The Art of Love
Special Collections PA6522 A8 1971
[Mount Vernon, N.Y.]: Printed for the Members of the Limited Editions Club [by A. Colish]
Publius Ovidius Naso (43 BC- c.17/18 AD), or Ovid, was a prolific poet extant in the time of Augustus, Rome’s first emperor. His Ars Amatoria or The Art of Love is essentially a ‘how-to’ for courtship and relationships, a Love 101 if you will. Books I and II offer advice to men on finding and keeping a female partner and Book III is aimed at women. Ovid used Greek myths and Roman life in general to advise on such topics as not forgetting your lover’s birthday, not asking her age, and the benefits of mutual sexual satisfaction – all advice still pertinent today. On display are Ovid’s thoughts on women eating and drinking in company – ‘Mind table-manners; eat with finger-tips/ Nor smear a greasy hand all o’er your lips’. A friend and contemporary of Horace, Ovid died in exile.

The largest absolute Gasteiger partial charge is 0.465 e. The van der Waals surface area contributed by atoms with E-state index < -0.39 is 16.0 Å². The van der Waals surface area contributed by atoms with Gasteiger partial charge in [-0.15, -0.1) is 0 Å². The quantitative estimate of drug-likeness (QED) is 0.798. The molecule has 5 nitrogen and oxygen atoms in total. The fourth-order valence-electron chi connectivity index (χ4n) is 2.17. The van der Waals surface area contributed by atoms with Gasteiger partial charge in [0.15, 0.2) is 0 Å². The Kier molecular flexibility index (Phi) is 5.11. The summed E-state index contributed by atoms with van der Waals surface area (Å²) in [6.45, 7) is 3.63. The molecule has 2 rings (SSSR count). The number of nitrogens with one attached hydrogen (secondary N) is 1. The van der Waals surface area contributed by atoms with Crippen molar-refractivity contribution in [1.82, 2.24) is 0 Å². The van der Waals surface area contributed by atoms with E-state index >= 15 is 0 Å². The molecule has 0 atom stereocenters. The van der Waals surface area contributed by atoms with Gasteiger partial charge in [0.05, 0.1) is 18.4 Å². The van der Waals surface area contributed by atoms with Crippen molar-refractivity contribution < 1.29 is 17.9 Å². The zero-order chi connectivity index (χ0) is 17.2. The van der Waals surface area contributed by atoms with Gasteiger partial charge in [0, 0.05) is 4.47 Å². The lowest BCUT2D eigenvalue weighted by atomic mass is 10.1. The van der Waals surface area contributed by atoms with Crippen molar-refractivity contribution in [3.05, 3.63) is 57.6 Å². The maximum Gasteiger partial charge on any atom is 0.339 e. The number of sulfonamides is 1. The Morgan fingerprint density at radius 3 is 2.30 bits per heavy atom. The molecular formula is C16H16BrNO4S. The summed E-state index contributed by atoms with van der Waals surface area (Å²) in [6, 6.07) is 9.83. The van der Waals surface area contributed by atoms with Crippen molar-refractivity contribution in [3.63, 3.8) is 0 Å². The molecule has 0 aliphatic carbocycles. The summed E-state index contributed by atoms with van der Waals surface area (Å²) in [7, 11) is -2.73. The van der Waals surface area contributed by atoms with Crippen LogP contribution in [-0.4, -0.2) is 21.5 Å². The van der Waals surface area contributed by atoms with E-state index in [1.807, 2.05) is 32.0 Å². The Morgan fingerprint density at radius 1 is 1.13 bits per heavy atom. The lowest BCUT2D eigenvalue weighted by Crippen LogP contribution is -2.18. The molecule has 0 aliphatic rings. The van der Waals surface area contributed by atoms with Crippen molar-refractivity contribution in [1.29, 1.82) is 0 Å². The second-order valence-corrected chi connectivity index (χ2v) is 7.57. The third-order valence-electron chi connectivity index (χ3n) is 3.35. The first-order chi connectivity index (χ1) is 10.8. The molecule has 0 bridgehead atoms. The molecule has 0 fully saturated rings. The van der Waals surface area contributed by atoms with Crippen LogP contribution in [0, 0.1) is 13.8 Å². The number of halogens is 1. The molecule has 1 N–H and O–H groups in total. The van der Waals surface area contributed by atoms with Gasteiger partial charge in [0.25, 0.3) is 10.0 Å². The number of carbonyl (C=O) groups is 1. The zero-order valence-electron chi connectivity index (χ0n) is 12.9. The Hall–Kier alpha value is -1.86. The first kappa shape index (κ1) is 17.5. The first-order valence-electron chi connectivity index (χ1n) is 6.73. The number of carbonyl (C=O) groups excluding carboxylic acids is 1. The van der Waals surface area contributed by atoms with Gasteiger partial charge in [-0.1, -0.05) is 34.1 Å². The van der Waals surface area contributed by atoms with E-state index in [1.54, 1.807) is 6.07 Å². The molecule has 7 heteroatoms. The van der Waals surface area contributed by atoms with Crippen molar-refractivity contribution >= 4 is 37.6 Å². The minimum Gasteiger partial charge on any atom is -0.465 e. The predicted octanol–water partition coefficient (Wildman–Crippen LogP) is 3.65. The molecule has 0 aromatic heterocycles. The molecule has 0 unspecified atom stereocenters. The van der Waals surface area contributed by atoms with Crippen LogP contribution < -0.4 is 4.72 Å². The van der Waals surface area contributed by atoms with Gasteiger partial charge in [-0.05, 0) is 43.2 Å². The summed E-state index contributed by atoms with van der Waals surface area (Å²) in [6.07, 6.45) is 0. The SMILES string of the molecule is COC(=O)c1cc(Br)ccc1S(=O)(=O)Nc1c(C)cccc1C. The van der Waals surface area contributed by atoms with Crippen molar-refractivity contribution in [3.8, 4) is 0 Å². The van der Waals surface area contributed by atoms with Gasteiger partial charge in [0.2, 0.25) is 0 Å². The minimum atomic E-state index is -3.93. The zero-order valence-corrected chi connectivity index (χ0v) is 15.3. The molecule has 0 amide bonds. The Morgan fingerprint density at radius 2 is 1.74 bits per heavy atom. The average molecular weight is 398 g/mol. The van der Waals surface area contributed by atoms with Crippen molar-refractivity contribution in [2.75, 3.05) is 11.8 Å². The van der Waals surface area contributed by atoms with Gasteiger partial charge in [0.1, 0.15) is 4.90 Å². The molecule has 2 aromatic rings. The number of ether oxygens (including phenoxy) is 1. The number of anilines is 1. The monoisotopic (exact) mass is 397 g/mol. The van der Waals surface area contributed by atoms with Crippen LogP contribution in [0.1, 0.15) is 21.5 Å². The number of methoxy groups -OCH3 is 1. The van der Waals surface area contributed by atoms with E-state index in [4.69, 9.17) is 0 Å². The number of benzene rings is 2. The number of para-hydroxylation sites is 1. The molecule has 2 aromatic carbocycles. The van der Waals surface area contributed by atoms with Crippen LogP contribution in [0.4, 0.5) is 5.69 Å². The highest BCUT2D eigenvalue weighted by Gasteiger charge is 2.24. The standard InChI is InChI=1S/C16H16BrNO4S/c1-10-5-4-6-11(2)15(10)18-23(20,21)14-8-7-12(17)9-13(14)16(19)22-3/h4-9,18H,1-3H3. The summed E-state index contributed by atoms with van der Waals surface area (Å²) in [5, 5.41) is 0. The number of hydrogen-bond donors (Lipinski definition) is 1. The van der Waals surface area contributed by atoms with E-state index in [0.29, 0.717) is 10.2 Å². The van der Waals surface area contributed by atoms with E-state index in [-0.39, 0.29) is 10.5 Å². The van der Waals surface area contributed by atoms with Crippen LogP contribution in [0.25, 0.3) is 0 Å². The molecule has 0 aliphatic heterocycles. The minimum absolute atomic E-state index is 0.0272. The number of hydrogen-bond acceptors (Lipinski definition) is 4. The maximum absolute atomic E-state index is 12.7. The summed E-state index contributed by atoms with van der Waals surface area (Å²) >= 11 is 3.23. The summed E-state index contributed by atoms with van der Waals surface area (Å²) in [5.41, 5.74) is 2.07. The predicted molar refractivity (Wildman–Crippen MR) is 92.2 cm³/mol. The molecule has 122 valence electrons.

Ovid, “The Art of Love,” ourheritage.ac.nz | OUR Heritage, accessed July 20, 2019, http://ourheritage.ac.nz/items/show/7859.
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